Village Manager Joe LaMargo started off by reviewing the limits of the proposed ordinance under consideration by the board. Still being tweaked, the ordinance would limit gaming licenses to Class A liquor license-holders, either full-service restaurants or bars with full kitchens. This is aimed at preventing video-gaming cafes from opening in town.
Owners of small bars and restaurants are the ones who first came to the village officials asking for gaming to be allowed, which they say is necessary to be competitive with similar businesses in neighboring towns that allow video gambling.
The number of gaming licenses would be limited to 25 for the first 90 days, with others being considered on a case-by-case basis. Businesses must also comply with existing rules regarding signage; no flashing lights will be allowed. Noise and lights will also not be allowed in the video gaming areas, which will be closely monitored, according to village officials.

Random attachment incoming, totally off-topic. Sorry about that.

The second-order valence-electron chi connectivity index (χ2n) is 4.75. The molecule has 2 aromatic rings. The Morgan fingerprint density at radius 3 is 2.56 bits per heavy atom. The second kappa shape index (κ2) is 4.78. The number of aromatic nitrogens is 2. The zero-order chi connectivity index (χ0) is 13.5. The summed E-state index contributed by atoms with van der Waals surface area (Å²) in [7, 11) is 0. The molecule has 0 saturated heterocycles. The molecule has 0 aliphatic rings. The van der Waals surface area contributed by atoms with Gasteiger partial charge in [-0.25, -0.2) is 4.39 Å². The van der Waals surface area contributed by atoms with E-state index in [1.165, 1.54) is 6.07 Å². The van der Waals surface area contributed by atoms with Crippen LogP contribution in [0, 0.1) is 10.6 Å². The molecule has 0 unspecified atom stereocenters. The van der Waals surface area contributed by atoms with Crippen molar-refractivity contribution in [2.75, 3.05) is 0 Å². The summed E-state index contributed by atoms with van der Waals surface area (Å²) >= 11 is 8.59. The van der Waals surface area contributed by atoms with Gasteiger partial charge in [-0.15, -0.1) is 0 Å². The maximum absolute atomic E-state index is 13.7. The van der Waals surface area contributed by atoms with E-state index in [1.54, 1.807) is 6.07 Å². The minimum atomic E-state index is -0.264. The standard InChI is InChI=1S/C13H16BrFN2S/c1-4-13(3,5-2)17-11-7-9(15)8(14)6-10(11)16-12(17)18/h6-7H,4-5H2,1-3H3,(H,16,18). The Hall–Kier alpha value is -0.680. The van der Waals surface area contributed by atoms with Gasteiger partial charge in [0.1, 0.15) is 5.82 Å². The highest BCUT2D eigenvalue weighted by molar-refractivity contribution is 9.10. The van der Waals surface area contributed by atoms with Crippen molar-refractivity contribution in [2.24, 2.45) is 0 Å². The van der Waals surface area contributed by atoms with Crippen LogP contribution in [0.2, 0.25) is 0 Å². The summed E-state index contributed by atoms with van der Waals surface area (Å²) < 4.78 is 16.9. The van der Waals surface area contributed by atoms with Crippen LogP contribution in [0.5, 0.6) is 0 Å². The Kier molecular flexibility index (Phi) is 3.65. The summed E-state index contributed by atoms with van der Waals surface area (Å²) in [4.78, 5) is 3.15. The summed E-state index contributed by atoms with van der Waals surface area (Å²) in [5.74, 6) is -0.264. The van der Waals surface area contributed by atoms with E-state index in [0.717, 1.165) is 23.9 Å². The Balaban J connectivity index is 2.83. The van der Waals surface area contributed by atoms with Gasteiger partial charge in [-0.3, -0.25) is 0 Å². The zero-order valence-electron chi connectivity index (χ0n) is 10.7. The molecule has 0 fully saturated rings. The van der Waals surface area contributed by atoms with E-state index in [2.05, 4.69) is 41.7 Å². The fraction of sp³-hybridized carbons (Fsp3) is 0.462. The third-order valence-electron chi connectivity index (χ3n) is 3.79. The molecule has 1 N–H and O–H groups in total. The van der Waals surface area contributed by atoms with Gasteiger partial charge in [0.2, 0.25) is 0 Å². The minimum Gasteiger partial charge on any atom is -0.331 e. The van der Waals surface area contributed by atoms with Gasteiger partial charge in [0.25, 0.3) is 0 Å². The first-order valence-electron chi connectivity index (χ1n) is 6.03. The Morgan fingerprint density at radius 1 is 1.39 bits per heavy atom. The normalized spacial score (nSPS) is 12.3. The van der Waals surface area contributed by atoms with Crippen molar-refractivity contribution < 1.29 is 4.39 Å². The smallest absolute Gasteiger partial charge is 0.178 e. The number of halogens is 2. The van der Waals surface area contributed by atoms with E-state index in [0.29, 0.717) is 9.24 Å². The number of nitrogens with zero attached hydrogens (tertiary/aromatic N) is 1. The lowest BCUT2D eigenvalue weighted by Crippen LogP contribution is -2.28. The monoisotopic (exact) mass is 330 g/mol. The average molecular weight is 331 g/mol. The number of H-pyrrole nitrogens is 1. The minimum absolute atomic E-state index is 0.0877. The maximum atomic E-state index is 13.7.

Jim Harmening, one of the leaders of the anti-gambling movement in Orland Park, said he felt having two referenda on ballots “is going to be very confusing. It’s going to be tough educating the public.
“I am disappointed in the board for approving a second ordinance,” he said. “I think the board is going to have a lot of lawsuits, costing all the money you will get, if you’re going to have all these limitations.”
Mayor Pekau challenged him on that, saying, “We have done a lot of research to make sure all of these will stand up in court.”
“For those of us who voted in favor of the referendum, it was not an attempt to confuse voters. Anyone who can read will be able to make sense of them,” said Trustee Carole Ruzich
Resident Patrick Clifton said he signed a petition to get the citizens referendum on ballots, “but I feel like I was duped. I am an independent business supporter. I am a full supporter of gaming.”
Orland Park Police Chief Tim McCarthy had said at earlier town hall meetings that neighboring communities have not reported any increase in crime associated with video gambling. But a few people on Monday cited statistics they say prove otherwise.